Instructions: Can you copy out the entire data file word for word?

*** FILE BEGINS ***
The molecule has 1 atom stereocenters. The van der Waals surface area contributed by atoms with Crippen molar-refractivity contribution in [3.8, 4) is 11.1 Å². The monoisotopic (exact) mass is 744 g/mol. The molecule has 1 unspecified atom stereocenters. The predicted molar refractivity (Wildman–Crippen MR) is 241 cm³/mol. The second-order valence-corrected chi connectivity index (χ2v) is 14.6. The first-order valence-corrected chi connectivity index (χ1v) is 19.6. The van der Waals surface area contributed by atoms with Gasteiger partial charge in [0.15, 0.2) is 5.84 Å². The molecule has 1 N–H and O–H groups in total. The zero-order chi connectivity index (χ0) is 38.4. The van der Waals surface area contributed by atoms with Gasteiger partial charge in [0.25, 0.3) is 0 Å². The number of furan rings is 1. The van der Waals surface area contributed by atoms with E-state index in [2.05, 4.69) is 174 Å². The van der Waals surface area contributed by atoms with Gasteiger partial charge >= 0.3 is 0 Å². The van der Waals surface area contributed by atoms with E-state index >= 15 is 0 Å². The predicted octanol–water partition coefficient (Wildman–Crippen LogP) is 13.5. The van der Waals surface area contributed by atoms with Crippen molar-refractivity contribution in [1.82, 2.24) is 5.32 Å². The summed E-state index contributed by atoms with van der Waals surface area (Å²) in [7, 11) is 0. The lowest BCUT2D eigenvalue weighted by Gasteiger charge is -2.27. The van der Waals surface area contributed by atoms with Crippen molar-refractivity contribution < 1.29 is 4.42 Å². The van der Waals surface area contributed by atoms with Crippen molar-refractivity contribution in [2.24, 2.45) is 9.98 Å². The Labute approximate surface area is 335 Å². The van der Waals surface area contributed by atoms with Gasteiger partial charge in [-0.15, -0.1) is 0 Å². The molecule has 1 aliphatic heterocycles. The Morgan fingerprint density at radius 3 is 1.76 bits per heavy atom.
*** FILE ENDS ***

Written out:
The molecule has 1 atom stereocenters. The van der Waals surface area contributed by atoms with Crippen molar-refractivity contribution in [3.8, 4) is 11.1 Å². The monoisotopic (exact) mass is 744 g/mol. The molecule has 1 unspecified atom stereocenters. The predicted molar refractivity (Wildman–Crippen MR) is 241 cm³/mol. The second-order valence-corrected chi connectivity index (χ2v) is 14.6. The first-order valence-corrected chi connectivity index (χ1v) is 19.6. The van der Waals surface area contributed by atoms with Gasteiger partial charge in [0.15, 0.2) is 5.84 Å². The molecule has 1 N–H and O–H groups in total. The zero-order chi connectivity index (χ0) is 38.4. The van der Waals surface area contributed by atoms with Gasteiger partial charge in [0.25, 0.3) is 0 Å². The number of furan rings is 1. The van der Waals surface area contributed by atoms with E-state index in [2.05, 4.69) is 174 Å². The van der Waals surface area contributed by atoms with Gasteiger partial charge >= 0.3 is 0 Å². The van der Waals surface area contributed by atoms with E-state index >= 15 is 0 Å². The predicted octanol–water partition coefficient (Wildman–Crippen LogP) is 13.5. The van der Waals surface area contributed by atoms with Crippen molar-refractivity contribution in [1.82, 2.24) is 5.32 Å². The summed E-state index contributed by atoms with van der Waals surface area (Å²) in [7, 11) is 0. The lowest BCUT2D eigenvalue weighted by Gasteiger charge is -2.27. The van der Waals surface area contributed by atoms with Crippen molar-refractivity contribution < 1.29 is 4.42 Å². The van der Waals surface area contributed by atoms with Crippen molar-refractivity contribution in [2.24, 2.45) is 9.98 Å². The Labute approximate surface area is 335 Å². The van der Waals surface area contributed by atoms with Gasteiger partial charge in [-0.15, -0.1) is 0 Å². The molecule has 1 aliphatic heterocycles. The Morgan fingerprint density at radius 3 is 1.76 bits per heavy atom.